Also, my friends and I occasionally have game days, and when they aren’t at my place, I need to be able to carry multiple board games.  This is a massive pain.  They are bulky and unwieldy to carry, especially in anything other than nice weather.

Anyway, as you can see I need a lot of storage capacity.  I’ve been using a Fallout 4 messenger bag for carrying most of the loose items, and carrying the tool box in one hand when playing.  Then I have to add a map tube and another bag for additional materials if I am DMing.  Enter the Ultimate Boardgame Backpack.

This came across my Kickstarter radar a while back, and I immediately wanted one.

I’ve mentioned it before here:

Boardgame Backpack Kickstarter

Well, now it’s arrived, just before the holidays.  Here it is in the box:

Backpack in Box.jpgAccessories in Box.jpg

So far so good.  Everything is individually plastic wrapped and tagged as a professional product.  The backpack comes folded up, and then you have to unfold it into the final shape.  Here it is folded:

Folded Backpack.jpg

And here it is assembled and fully expanded.

AssembledFront.pngAssembled Side.png



AssembledBack.pngIsometric View.png

This thing is huge, and packed with useful features.  Each side has two pockets, with the bottom ones having built in koozies.  You can also use the bottom pocket and the side straps to mount a map drybag (which I also got).  The back and straps are heavily padded, and there is an optional belt to help with the weight.

The main compartment has an enormous carrying capacity, depending on whether you have it full expanded.  For storage it is collapsible, but expanded, it has fold out reinforcing foam panels and a drawbridge-style support for your heavy games.  This allows you to carry both bulk and weight.  It was deliberately sized to carry a lot of common boxed games.  As you can see here, if you have much weight up top the compartment will sag the large compartment a bit, but if you fill it up with games it becomes a non-issue.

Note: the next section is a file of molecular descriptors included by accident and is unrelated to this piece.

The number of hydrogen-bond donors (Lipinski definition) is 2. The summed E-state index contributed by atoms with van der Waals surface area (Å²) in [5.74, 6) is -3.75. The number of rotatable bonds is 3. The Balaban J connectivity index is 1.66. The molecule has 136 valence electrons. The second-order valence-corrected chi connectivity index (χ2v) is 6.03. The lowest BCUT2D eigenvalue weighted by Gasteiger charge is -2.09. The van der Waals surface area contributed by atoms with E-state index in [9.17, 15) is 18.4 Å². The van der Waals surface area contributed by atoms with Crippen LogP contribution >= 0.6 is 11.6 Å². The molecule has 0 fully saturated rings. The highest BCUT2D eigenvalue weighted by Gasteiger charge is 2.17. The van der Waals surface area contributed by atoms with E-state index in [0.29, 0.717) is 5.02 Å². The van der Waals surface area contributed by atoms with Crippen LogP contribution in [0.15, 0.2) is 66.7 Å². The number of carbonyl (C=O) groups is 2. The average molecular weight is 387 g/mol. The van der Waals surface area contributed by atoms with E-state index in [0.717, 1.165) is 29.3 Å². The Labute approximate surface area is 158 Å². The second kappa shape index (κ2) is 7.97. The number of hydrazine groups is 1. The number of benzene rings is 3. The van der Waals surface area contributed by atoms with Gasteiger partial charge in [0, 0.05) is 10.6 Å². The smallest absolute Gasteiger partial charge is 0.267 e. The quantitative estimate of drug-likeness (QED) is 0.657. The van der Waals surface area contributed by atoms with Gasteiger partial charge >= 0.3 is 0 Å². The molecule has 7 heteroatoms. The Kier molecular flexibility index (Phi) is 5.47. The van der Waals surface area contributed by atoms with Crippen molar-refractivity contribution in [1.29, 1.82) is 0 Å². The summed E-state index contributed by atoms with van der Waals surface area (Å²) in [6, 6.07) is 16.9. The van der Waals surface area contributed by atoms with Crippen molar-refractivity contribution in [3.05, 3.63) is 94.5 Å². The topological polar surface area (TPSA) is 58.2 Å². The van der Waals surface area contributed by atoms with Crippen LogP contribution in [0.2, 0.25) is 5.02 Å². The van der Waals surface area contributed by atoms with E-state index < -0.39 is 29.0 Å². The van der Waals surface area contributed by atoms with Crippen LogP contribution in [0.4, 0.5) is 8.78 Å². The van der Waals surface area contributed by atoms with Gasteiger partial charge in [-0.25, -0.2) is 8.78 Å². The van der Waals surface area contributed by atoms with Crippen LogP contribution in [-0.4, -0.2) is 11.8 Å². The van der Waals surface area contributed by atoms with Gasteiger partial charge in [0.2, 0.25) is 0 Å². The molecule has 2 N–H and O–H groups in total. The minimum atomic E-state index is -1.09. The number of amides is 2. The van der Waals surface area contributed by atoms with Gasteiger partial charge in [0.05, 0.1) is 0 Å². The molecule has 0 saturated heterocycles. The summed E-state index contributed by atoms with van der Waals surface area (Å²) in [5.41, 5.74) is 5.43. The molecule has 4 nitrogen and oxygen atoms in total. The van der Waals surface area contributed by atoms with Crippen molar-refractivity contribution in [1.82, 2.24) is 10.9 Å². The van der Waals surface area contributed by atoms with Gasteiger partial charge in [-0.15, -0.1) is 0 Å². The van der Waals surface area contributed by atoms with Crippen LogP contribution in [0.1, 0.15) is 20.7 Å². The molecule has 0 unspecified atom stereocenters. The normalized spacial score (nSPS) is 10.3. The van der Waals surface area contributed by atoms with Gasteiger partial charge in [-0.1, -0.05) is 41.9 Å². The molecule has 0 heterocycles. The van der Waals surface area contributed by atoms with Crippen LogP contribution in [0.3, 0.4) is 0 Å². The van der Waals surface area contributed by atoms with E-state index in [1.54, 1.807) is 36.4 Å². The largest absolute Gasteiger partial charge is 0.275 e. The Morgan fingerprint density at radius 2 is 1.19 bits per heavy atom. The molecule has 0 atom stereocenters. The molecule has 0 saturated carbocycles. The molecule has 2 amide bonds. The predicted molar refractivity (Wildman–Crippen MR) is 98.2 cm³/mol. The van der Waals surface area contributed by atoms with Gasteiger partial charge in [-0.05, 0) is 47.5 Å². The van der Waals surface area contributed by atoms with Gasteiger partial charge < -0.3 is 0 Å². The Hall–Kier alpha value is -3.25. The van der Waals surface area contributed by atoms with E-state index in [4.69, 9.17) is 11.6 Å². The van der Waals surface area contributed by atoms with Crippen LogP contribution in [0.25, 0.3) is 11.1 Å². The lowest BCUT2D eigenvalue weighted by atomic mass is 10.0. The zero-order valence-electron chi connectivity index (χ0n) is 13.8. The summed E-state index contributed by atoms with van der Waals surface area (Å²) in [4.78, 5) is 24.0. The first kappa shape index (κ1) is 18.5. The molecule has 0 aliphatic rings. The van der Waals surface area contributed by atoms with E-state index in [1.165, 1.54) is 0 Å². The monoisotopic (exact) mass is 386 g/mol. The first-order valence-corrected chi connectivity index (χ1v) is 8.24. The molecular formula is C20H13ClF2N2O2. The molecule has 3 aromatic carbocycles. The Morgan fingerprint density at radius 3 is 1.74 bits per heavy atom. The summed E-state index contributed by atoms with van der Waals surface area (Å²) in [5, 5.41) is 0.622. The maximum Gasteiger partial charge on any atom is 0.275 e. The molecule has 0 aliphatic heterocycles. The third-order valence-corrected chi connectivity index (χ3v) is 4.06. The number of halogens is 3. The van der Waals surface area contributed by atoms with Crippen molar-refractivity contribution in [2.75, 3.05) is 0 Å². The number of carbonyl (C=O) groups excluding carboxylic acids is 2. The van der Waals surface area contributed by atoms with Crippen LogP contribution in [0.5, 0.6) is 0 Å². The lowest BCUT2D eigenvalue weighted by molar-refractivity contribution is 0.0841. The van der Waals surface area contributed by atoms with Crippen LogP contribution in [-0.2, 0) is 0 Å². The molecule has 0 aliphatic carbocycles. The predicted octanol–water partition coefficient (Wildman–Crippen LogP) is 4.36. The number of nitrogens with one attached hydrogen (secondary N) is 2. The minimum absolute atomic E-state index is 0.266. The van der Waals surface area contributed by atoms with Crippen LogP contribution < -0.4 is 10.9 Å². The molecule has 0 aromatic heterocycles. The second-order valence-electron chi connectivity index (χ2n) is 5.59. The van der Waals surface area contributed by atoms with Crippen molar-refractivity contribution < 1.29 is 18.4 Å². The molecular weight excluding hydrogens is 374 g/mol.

And now, for my favorite part… the DMing configuration:


I’m able to fit ALL my 5e rulebooks, plus a couple of books for running games (yes, I know the Mini-Dungeon Tome, from another kickstarter, is not AL-legal), the toolbox, the DM screen, and the case of Flatminis (not shown here) in the main compartment.  The dice case/tray fit in the top compartment, the spellcard boxes fit in the side compartments, the folders fit in the fold-down door of the compartment, the map fits on the side, and there is still some space for some items in the top compartment.  I will note with that many books, it is HEAVY, and a few of these books I won’t normally carry because they aren’t referenced at the table much.  I’ll get some better pictures on my semi-finalized configurations for the next installment, showing where I’ve placed everything.  I’ll also go over the add-on/accessory items that came with it.


I don’t really know much about this vendor yet, but I just stumbled across them and wanted to note where they were at.  They seem to have some excellent printable references, some of it being illustrated item cards, some of it being papercraft stuff that I’d want to do for a home-based game.  Might need to stock up on some cardstock to make it more durable.


The Yawning Portal

Given the Tales from the Yawning Portal hardcover, and that the next upcoming hardcovers involve Waterdeep, I’m considering the idea of building a model of the Yawning Portal Tavern itself as a jumping off point for players at the local game store for adventure league.  Here’s the map from 4e:


If I were to build this, it’d probably be from the wall behind the bar to the right side, as the other rooms are not likely as critical for most adventures.  I already have stockpiled the files for most of the trimmings in a tavern, though it will take a bit of print time.

I also need to consider a couple things:

What do I want to make the base out of?

How will I make and grid the floor?

How much of it do I want to be moveable items vs fixed items?

Can I make a cover for the well to act as a stage if I want it to stand in for another tavern?

Boardgame Backpack Kickstarter

I do a lot of gaming, and carrying around the games is a pain.  Thankfully, there’s a new kickstarter for a backpack that makes carrying all of it around easy.  It’s already going strong, but I’m hoping it keeps picking up, because they’ve recently added some stretch goals to further improve the pack, redesigning portions of it, improving components, and even adding a divider for miniatures and loops for carrying RPG mats.

GeekOn! backpack


Game Night on Roll20

Tonight is game night with some buddies of mine.  We went through a diaspora of sorts over the years, and now live in multiple different states.  So, we use Roll20 to play D&D with each other again!  Roll20 allows us to play on a digital map, and keeps track of our character sheets and dice rolls, so we can log in from anywhere, even if we are travelling.

I do highly recommend using an alternate system such as Discord for the VOIP portion of playing the game.  The voice and video over Roll20 has not been the most reliable.